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Respiratory Module C.O.P.D.. COPD - overview COPD? – Chronic Obstructive Pulmonary Disease COLD? – Chronic Obstructive Lung Disease Broad classifications.

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Presentation on theme: "Respiratory Module C.O.P.D.. COPD - overview COPD? – Chronic Obstructive Pulmonary Disease COLD? – Chronic Obstructive Lung Disease Broad classifications."— Presentation transcript:

1 Respiratory Module C.O.P.D.

2 COPD - overview COPD? – Chronic Obstructive Pulmonary Disease COLD? – Chronic Obstructive Lung Disease Broad classifications of disease

3 COPD Characterized by – airflow limitation – Irreversible – Dyspnea on exertion – Progressive – Abn. inflammatory response of the lungs to noxious particles or gases

4 Pathophysiology Noxious particles of gas  Inflammatory response  – (occurs throughout the airways, parenchyma and pulmonary vasculature) Narrowing of airway

5 Pathophysiology Injury  Repair Injury  repair Injury  Repair Injury  repair  scar tissue  – Narrowing of lumen

6 Pathophysiology Inflammation  Thickening of the wall of the pulmonary capillaries (Smoke damage & inflammatory process)

7 COPD Includes – Emphysema – Chronic bronchitis Does not include – Bronchiectasis – Asthma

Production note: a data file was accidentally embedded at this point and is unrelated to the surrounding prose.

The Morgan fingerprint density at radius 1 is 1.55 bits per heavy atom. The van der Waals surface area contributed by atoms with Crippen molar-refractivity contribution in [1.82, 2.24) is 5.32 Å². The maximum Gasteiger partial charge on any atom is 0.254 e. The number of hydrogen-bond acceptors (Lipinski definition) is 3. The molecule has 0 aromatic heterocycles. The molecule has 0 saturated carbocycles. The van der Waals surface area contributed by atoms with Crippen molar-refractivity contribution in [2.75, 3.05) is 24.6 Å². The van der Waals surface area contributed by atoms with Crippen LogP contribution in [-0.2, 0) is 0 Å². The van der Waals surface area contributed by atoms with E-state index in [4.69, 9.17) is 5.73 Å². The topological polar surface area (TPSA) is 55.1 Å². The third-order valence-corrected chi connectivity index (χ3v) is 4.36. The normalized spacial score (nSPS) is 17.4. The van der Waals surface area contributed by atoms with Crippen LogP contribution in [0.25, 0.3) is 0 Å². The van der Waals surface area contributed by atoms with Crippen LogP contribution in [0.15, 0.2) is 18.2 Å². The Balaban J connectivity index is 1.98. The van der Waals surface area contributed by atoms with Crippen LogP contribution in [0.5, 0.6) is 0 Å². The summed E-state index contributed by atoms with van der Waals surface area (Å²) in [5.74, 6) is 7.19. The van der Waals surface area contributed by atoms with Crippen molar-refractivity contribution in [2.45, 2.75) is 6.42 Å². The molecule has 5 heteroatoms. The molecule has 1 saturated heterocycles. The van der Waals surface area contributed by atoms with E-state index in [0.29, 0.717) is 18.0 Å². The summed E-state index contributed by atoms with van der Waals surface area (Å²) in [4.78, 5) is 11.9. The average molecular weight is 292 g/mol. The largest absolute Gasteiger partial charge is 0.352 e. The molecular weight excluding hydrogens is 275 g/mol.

8 COPD - FYI COPD 4th leading cause of death in the US 12 th leading cause of disability Death from COPD is on the rise while death from heart disease is going down

9 COPD Risk Factors for COPD Exposure to tobacco smoke – 80-90% of COPD Passive smoking Occupational exposure Air pollution

10 COPD risk factors #1 – Smoking Why is smoking so bad?? – ↓ scavenger cell ability – ↓ cilia function – Irritates goblet cells & Mucus glands  ↑ mucus production

11 Chronic Bronchitis Disease of the airway Definition: – cough + sputum production – > 3 months – 2 consecutive years

12 Chronic Bronchitis Pathophysiology Pollutant irritates airway  Inflammation +  secretion of mucus   goblet cells +  mucus secreting glands +  Mucus  ciliary function

13 Chronic Bronchitis Plugs become areas for bacteria to grow and chronic infections which increases mucus secretions and eventually, areas of focal necrosis and fibrosis

14 Chronic Bronchitis Bronchial walls thicken – Bronchial Lumen narrows – Mucus plugs airway Alveoli/bronchioles become damaged ↑ alveolar macrophages  ↑ susceptibility to LRI

15 What do you think? Exacerbation of Chronic bronchitis is most likely to occur during? A.Fall B.Spring C.Summer D.Winter

16 Emphysema Pathophysiology Affects alveolar membrane – Destruction of alveolar wall – Loss of elastic recoil – Over distended alveoli

17 Emphysema Pathophysiology Over distended alveoli  – Damage to adjacent pulmonary capillaries –  dead space – Impaired passive expiration  Impaired gas exchange

18 Emphysema Impaired gas exchange – impaired expiration Hypoxemia  CO2  Hypercapnia Respiratory acidosis

19 Emphysema Damaged pulmonary capillary bed –  pulmonary pressure  –  work load for right ventricle  – Right side heart failure (due to respiratory pressure)  – Cor Pulmonale